Hardcover: 416 pages
Publisher: Harper (October 28, 2014)
David Nicholls brings the wit and intelligence that graced his enormously popular New York Times bestseller, One Day, to a compellingly human, deftly funny new novel about what holds marriages and families together—and what happens, and what we learn about ourselves, when everything threatens to fall apart.
Douglas Petersen may be mild-mannered, but behind his reserve lies a sense of humor that, against all odds, seduces beautiful Connie into a second date . . . and eventually into marriage. Now, almost three decades after their relationship first blossomed in London, they live more or less happily in the suburbs with their moody seventeen year-old son, Albie. Then Connie tells him she thinks she wants a divorce.
The timing couldn’t be worse. Hoping to encourage her son’s artistic interests, Connie has planned a month-long tour of European capitals, a chance to experience the world’s greatest works of art as a family, and she can’t bring herself to cancel. And maybe going ahead with the original plan is for the best anyway? Douglas is privately convinced that this landmark trip will rekindle the romance in the marriage, and might even help him to bond with Albie.
Narrated from Douglas’s endearingly honest, slyly witty, and at times achingly optimistic point of view, Us is the story of a man trying to rescue his relationship with the woman he loves, and learning how to get closer to a son who’s always felt like a stranger. Us is a moving meditation on the demands of marriage and parenthood, the regrets of abandoning youth for middle age, and the intricate relationship between the heart and the head. And in David Nicholls’s gifted hands, Douglas’s odyssey brings Europe—from the streets of Amsterdam to the famed museums of Paris, from the cafés of Venice to the beaches of Barcelona—to vivid life just as he experiences a powerful awakening of his own. Will this summer be his last as a husband, or the moment when he turns his marriage, and maybe even his whole life, around?
I was drawn into this book immediately. Within the first few pages, Connie tells Douglas that she feels the marriage has run its course and wants a divorce. Bam!! Twenty years of marriage thrown away, or so it seems from Douglas’ point of view. Douglas goes back in time to describe how he first met Connie, what his life is like, and what he hopes to accomplish while he and his family trek across Europe. Connie wants to have this last trip as a family, to experience “firsts” with Albie and have him have the trip of his life. Douglas wants to use this time to save his marriage and draw closer to Albie. However, this trip has plans of its own, which helps both of them to discover important truths along the way and helps bring them closer as a family.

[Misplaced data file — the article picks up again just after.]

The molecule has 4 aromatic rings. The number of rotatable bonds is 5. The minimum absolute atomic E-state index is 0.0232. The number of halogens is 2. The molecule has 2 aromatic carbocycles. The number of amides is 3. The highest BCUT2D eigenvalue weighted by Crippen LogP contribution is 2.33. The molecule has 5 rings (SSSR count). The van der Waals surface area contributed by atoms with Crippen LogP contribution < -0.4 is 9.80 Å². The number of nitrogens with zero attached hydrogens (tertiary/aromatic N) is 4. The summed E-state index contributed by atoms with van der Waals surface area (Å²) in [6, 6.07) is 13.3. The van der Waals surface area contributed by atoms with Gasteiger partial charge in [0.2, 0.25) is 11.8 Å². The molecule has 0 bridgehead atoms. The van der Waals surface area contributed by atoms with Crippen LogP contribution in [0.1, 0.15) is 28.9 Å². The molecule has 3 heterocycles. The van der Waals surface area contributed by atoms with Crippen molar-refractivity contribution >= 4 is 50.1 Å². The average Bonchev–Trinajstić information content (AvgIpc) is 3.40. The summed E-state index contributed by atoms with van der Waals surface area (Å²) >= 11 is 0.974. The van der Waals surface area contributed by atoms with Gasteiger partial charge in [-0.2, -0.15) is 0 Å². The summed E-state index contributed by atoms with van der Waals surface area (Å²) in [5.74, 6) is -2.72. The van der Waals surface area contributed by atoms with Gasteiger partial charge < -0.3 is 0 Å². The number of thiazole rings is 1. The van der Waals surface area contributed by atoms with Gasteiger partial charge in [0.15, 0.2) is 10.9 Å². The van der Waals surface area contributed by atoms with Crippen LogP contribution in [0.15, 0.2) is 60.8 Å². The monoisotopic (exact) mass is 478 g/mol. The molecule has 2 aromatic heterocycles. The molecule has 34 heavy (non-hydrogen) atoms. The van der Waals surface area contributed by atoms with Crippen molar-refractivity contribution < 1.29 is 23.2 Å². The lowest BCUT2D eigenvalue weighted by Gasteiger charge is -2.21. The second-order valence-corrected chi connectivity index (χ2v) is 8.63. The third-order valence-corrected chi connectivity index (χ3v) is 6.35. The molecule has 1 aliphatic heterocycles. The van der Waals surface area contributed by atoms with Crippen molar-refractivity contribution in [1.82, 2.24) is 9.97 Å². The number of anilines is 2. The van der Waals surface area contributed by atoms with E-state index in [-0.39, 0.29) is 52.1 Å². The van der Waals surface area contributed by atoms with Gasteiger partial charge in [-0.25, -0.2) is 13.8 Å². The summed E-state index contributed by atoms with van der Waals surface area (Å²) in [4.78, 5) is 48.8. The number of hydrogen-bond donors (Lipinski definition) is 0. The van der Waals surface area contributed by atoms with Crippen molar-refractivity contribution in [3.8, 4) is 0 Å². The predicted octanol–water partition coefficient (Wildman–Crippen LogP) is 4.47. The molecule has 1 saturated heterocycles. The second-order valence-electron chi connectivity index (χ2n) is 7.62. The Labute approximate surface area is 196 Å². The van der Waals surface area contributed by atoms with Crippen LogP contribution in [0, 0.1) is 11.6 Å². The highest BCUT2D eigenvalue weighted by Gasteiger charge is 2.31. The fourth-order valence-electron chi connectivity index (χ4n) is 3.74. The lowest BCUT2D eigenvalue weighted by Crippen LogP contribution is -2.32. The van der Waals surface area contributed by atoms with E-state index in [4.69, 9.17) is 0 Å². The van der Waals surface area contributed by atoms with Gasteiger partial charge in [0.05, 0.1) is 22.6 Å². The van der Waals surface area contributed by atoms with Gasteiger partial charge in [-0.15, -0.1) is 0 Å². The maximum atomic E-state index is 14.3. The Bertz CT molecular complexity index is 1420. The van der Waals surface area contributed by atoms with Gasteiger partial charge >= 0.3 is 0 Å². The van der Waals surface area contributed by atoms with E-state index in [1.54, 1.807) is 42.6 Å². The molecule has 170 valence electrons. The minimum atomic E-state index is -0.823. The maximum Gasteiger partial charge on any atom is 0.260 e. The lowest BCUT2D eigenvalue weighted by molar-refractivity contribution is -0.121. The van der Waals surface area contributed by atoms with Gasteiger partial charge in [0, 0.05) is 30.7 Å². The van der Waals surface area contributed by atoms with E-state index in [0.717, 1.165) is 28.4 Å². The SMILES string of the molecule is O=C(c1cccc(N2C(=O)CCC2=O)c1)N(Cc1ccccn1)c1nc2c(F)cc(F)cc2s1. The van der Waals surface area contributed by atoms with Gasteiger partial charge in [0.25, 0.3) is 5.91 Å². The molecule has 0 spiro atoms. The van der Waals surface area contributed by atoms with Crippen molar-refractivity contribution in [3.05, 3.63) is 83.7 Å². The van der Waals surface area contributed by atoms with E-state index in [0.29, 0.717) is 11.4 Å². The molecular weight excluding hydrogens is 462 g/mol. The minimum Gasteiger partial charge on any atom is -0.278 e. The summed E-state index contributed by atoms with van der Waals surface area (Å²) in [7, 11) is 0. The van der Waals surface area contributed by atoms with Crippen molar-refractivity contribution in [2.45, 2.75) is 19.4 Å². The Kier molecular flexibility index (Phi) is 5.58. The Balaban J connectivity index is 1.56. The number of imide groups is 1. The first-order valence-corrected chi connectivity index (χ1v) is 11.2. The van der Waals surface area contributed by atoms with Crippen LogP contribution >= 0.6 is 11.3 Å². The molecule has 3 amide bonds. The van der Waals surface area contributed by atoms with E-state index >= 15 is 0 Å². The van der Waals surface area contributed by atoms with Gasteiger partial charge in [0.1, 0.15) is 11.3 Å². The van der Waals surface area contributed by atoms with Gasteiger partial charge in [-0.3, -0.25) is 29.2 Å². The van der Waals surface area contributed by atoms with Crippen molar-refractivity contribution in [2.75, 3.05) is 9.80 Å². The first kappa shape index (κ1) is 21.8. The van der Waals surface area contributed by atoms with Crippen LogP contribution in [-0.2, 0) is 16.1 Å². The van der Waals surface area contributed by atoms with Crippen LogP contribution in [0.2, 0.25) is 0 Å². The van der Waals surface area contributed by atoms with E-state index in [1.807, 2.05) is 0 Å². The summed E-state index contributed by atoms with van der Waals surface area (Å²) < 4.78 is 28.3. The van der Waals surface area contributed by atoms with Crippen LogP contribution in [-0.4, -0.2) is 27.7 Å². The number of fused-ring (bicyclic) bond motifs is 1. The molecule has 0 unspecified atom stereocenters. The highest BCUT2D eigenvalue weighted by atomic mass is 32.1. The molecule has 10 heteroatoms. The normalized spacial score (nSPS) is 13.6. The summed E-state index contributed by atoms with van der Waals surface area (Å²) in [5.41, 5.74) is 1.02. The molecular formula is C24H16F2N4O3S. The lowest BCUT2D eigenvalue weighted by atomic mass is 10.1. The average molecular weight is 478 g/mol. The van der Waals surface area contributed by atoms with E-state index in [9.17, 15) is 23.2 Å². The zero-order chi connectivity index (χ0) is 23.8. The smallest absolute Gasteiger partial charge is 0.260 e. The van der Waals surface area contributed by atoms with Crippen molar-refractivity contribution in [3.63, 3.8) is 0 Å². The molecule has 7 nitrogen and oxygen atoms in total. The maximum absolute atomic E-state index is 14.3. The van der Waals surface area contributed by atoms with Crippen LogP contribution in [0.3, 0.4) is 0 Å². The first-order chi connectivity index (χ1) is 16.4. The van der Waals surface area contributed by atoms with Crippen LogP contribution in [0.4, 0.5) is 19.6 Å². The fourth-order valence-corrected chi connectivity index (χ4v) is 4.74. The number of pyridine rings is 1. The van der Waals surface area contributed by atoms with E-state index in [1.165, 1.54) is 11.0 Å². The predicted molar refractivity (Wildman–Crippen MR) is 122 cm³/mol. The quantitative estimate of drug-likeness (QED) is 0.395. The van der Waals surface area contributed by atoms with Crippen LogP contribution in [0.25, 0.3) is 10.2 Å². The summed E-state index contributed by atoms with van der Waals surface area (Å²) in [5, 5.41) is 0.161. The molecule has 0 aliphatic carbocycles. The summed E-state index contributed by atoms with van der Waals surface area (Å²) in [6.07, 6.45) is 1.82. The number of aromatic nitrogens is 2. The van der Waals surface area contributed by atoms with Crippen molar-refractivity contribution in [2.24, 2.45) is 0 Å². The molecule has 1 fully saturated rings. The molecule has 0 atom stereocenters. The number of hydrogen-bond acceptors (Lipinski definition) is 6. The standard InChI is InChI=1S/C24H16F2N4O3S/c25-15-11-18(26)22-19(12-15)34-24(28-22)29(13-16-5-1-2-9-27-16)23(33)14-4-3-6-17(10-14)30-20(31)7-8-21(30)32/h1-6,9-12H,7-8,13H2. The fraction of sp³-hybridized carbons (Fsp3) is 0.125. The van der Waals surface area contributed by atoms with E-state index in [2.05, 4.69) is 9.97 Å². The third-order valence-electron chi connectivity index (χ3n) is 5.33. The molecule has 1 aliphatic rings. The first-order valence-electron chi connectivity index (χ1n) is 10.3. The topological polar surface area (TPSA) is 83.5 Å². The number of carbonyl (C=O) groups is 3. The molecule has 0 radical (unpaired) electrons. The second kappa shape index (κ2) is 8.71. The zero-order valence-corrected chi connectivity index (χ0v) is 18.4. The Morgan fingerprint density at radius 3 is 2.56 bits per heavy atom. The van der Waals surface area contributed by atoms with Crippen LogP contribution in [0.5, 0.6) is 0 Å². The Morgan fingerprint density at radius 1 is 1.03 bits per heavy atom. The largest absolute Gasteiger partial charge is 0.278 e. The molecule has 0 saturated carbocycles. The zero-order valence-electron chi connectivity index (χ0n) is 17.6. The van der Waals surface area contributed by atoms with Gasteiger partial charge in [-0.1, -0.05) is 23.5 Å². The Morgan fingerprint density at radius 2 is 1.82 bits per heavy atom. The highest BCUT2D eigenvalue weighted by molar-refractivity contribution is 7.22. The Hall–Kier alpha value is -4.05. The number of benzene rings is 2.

Douglas shares about his biochemist life and the work he does…even about a fruit fly. The fruit fly has an interesting lifespan and purpose, which is analogous to the relationship between Douglas and Connie. It’s interesting that when the fruit fly’s life cycle ends, it is replaced with another fruit fly. Yet, Douglas never sees the correlation between his marriage and that of the fruit fly. Prior to Connie’s shocking statement about wanting to move on because their relationship has run its course, Douglas never anticipates that this can happen to his own marriage, like that of the fruit fly’s lifespan. Douglas is traditional and predictable within his marriage: he goes to work, provides for the family, is dependable, is trustworthy, and expects to grown old and die together (he and his wife).
Connie has focused her attention on their son, Albie, through the course of their marriage. Prior to the marriage, Connie was unpredictable and has found herself in a rut. She has given her all to the marriage, but wants more now that Albie is graduating and moving on, too. She wants to discover herself again, embark on adventures, and experience life in a way she feels the marriage hasn’t allowed her to.